Despite sanctions, Russia almost did not cut oil production

The West is keeping a close eye on Russia's strategic oil and gas industry, trying to see if the restrictions imposed more than a month ago still work. However, experts and analysts were disappointed, because, contrary to expectations and harsh sanctions, the Russian Federation almost did not reduce oil production. Although economic analyst Charles Kennedy in his article on the Internet resource OilPrice emphasizes the opposite. In his opinion, crude oil production in the Russian Federation fell "for the first time since August last year." The expert is both right and hides the facts without showing the whole picture.

It should be noted that, despite the publication of official data on the volume of oil produced for March postponed by the Ministry of Energy (for technical reasons), the media managed to find out the real state of affairs in March 2022, a key year for Western analysts.

Thus, according to Bloomberg estimates, based on data from open sources, publications of major Russian publications, and traders' reports, the Russian Federation produced the equivalent of 11 million barrels per day last month. As a result, at the end of the month, production indicators decreased by a meager 0,6% compared to February of this year. Formally, Kennedy is right - production has declined, rolling back to August 2021 levels, when the same phenomenon was observed due to a fire at a Gazprom processing plant that receives condensate.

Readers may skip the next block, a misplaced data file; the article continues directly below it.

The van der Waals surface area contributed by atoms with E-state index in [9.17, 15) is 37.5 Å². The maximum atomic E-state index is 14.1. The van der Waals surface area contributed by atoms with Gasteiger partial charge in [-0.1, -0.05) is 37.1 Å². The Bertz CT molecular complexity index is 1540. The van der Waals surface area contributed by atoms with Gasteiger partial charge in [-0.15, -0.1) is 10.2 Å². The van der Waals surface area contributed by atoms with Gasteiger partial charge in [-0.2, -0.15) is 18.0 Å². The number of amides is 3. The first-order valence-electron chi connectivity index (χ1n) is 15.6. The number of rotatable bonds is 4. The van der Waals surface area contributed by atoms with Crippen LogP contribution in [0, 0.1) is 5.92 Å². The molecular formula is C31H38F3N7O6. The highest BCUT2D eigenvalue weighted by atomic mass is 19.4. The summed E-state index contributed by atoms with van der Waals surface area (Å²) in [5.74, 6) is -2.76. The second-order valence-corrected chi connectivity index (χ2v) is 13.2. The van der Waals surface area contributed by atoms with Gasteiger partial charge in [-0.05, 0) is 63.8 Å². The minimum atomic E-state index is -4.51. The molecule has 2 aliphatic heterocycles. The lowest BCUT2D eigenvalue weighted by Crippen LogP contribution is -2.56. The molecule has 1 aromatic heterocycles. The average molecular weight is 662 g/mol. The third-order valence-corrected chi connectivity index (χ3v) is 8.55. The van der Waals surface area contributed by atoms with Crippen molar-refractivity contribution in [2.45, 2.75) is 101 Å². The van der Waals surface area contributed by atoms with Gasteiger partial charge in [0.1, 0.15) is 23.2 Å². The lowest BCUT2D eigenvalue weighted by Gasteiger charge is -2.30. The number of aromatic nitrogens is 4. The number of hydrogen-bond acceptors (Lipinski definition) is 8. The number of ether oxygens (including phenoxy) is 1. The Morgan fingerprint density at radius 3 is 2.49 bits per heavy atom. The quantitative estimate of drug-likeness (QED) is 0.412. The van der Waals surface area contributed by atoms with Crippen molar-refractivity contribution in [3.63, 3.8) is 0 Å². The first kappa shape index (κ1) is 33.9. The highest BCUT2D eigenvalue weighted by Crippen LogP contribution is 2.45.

But this decline is very small given the unprecedented sanctions already in place, as well as the phenomenon of “self-sanctions”, when world customers of Russian oil refuse to buy it for fear of falling out of favor with the United States. It is noteworthy that, intimidating other states, the United States increased imports of Russian crude oil by 43% last month, which, of course, helped to get very good statistics for March, which is generally dissatisfied with the Western expert, who wants more aggression towards the Russian Federation.

Realizing the absurdity of talking about the collapse of the Russian mining industry due to restrictions and the denial of high technology, pressure on buyers, Kennedy grasps at the last straw. He finds reason to assert that production will still decrease, and the export sector will decline, since, apart from India, he does not see permanent buyers for Russian raw materials in the near future. As a result, supply will prevail over demand, and overfilled storage facilities will force a reduction in production, even contrary to the OPEC agreements.

This is what the expert explainstechnical» postponing the publication of official results of the industry.
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